Background: We sought to determine whether mannequin-based simulation can reliably characterize how board-certified anesthesiologists manage simulated medical emergencies. Our primary focus was to identify gaps in performance and to establish psychometric properties of the assessment methods.
Methods: A total of 263 consenting board-certified anesthesiologists participating in existing simulation-based maintenance of certification courses at one of eight simulation centers were video recorded performing simulated emergency scenarios. Each participated in two 20-min, standardized, high-fidelity simulated medical crisis scenarios, once each as primary anesthesiologist and first responder. Via a Delphi technique, an independent panel of expert anesthesiologists identified critical performance elements for each scenario. Trained, blinded anesthesiologists rated video recordings using standardized rating tools. Measures included the percentage of critical performance elements observed and holistic (one to nine ordinal scale) ratings of participant's technical and nontechnical performance. Raters also judged whether the performance was at a level expected of a board-certified anesthesiologist.
Results: Rater reliability for most measures was good. In 284 simulated emergencies, participants were rated as successfully completing 81% (interquartile range, 75 to 90%) of the critical performance elements. The median rating of both technical and nontechnical holistic performance was five, distributed across the nine-point scale. Approximately one-quarter of participants received low holistic ratings (i.e., three or less). Higher-rated performances were associated with younger age but not with previous simulation experience or other individual characteristics. Calling for help was associated with better individual and team performance.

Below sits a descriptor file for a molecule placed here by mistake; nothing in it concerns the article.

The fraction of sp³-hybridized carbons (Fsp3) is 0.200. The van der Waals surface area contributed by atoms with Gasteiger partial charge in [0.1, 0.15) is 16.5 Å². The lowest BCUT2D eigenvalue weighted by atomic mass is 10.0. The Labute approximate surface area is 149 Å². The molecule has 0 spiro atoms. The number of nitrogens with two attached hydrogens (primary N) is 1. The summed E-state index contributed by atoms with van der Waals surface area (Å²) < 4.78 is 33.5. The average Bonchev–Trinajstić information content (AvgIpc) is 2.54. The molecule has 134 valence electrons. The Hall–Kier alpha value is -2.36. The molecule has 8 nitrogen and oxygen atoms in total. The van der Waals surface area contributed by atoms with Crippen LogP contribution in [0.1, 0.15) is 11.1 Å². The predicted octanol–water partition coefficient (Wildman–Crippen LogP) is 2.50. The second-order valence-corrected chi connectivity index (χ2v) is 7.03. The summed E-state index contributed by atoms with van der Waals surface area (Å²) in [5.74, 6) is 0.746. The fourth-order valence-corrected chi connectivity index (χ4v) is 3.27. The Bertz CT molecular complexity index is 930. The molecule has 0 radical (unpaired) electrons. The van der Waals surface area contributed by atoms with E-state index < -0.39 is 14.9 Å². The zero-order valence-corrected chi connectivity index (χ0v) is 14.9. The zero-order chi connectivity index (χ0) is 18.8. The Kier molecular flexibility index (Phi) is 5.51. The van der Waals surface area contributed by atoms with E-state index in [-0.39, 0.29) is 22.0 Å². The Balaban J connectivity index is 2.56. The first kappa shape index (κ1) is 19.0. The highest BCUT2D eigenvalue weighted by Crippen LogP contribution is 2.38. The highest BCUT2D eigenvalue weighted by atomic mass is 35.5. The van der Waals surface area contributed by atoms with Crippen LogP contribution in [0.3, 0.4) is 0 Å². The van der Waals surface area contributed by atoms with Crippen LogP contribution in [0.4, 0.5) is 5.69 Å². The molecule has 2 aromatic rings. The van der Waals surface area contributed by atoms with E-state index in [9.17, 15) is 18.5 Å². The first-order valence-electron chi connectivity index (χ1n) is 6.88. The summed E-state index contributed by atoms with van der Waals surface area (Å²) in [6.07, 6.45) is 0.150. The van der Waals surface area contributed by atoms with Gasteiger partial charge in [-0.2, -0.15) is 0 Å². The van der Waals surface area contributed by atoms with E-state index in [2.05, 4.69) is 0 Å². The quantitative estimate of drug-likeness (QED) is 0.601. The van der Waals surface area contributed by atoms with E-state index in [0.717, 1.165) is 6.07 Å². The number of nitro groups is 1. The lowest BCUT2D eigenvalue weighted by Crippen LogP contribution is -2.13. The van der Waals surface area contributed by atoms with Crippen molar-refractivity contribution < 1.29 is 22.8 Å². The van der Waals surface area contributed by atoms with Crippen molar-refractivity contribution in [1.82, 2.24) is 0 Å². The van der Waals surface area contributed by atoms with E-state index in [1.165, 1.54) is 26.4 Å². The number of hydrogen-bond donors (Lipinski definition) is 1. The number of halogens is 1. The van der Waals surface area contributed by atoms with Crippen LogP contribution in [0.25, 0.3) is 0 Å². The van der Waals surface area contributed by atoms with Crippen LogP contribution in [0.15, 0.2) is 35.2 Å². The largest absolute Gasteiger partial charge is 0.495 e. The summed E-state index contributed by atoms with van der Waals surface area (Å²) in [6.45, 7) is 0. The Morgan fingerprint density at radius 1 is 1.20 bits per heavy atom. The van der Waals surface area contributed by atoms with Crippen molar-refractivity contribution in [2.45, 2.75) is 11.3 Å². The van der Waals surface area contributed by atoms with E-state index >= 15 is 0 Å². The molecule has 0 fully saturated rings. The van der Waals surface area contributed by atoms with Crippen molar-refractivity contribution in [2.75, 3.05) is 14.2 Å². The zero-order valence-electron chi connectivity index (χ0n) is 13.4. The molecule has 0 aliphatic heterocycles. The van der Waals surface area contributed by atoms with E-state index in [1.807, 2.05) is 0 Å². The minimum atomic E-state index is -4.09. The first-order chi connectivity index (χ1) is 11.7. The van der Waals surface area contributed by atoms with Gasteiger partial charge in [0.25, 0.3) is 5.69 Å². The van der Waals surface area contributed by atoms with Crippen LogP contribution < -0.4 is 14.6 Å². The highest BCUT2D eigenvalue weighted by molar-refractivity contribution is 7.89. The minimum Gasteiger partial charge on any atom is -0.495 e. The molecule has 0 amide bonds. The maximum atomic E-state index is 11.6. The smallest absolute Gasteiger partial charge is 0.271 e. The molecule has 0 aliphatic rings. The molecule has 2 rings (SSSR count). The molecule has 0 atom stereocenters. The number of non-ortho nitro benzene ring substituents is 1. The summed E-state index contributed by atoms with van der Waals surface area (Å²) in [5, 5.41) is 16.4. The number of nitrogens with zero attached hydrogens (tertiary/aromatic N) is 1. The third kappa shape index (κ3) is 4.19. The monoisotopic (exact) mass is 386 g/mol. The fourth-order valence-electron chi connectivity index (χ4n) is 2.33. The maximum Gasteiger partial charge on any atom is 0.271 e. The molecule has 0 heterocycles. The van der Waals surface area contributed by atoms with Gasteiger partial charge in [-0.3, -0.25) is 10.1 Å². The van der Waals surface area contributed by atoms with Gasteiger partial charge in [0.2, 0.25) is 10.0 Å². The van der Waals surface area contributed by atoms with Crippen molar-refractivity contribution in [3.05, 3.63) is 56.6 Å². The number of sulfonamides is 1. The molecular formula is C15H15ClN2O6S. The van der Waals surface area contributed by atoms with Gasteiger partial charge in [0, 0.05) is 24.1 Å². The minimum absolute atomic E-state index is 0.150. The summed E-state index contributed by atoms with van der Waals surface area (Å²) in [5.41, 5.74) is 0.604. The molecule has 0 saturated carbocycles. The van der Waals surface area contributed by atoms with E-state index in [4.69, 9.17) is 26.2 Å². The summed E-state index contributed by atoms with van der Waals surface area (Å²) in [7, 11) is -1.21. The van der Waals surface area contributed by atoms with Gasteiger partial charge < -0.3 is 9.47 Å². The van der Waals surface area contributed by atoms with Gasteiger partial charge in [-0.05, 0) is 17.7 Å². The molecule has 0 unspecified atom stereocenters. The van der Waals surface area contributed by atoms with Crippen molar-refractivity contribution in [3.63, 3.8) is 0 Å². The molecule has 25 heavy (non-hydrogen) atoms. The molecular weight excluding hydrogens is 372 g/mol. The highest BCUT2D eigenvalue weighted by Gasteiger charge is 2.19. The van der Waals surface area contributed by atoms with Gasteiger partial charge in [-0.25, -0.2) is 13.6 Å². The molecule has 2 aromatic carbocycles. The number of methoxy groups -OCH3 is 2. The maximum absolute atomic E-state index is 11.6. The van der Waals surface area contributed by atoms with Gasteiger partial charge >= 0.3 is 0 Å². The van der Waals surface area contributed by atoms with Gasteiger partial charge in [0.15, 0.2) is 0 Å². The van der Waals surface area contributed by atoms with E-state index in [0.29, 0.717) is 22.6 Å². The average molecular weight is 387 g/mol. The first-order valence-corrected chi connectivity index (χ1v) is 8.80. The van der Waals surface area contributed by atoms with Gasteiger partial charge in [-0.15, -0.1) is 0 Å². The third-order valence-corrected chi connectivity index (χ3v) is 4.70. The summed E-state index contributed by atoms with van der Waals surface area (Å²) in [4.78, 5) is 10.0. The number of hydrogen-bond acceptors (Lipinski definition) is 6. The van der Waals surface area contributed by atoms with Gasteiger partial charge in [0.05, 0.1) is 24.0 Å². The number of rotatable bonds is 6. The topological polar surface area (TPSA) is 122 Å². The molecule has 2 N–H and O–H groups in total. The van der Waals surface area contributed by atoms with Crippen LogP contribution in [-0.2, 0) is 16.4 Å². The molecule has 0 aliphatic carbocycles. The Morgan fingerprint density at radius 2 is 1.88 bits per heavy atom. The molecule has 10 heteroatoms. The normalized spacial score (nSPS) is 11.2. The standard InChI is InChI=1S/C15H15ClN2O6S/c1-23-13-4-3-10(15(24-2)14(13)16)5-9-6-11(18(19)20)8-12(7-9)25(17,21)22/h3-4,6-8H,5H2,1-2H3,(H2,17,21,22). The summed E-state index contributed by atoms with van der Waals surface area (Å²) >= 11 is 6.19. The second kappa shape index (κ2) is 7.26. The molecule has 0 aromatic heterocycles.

Conclusions: Standardized simulation-based assessment identified performance gaps informing opportunities for improvement. If a substantial proportion of experienced anesthesiologists struggle with managing medical emergencies, continuing medical education activities should be reevaluated.